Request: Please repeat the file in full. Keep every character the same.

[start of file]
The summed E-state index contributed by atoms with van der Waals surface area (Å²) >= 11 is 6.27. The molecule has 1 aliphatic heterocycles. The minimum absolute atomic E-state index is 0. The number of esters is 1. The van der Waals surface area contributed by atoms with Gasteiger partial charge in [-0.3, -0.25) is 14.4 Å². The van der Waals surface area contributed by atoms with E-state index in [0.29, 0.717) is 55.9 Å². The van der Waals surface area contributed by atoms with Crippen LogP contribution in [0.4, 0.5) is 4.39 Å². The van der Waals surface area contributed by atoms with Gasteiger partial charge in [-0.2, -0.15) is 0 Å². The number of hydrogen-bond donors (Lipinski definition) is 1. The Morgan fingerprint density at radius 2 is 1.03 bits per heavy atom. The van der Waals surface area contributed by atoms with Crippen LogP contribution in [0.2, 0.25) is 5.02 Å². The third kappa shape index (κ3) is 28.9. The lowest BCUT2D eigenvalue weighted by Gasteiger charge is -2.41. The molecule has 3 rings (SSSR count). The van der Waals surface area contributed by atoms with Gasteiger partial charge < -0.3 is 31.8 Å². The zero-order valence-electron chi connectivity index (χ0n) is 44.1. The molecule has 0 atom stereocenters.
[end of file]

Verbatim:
The summed E-state index contributed by atoms with van der Waals surface area (Å²) >= 11 is 6.27. The molecule has 1 aliphatic heterocycles. The minimum absolute atomic E-state index is 0. The number of esters is 1. The van der Waals surface area contributed by atoms with Gasteiger partial charge in [-0.3, -0.25) is 14.4 Å². The van der Waals surface area contributed by atoms with E-state index in [0.29, 0.717) is 55.9 Å². The van der Waals surface area contributed by atoms with Crippen LogP contribution in [0.4, 0.5) is 4.39 Å². The van der Waals surface area contributed by atoms with Gasteiger partial charge in [-0.2, -0.15) is 0 Å². The number of hydrogen-bond donors (Lipinski definition) is 1. The Morgan fingerprint density at radius 2 is 1.03 bits per heavy atom. The van der Waals surface area contributed by atoms with Crippen LogP contribution in [0.2, 0.25) is 5.02 Å². The third kappa shape index (κ3) is 28.9. The lowest BCUT2D eigenvalue weighted by Gasteiger charge is -2.41. The molecule has 3 rings (SSSR count). The van der Waals surface area contributed by atoms with Gasteiger partial charge < -0.3 is 31.8 Å². The zero-order valence-electron chi connectivity index (χ0n) is 44.1. The molecule has 0 atom stereocenters.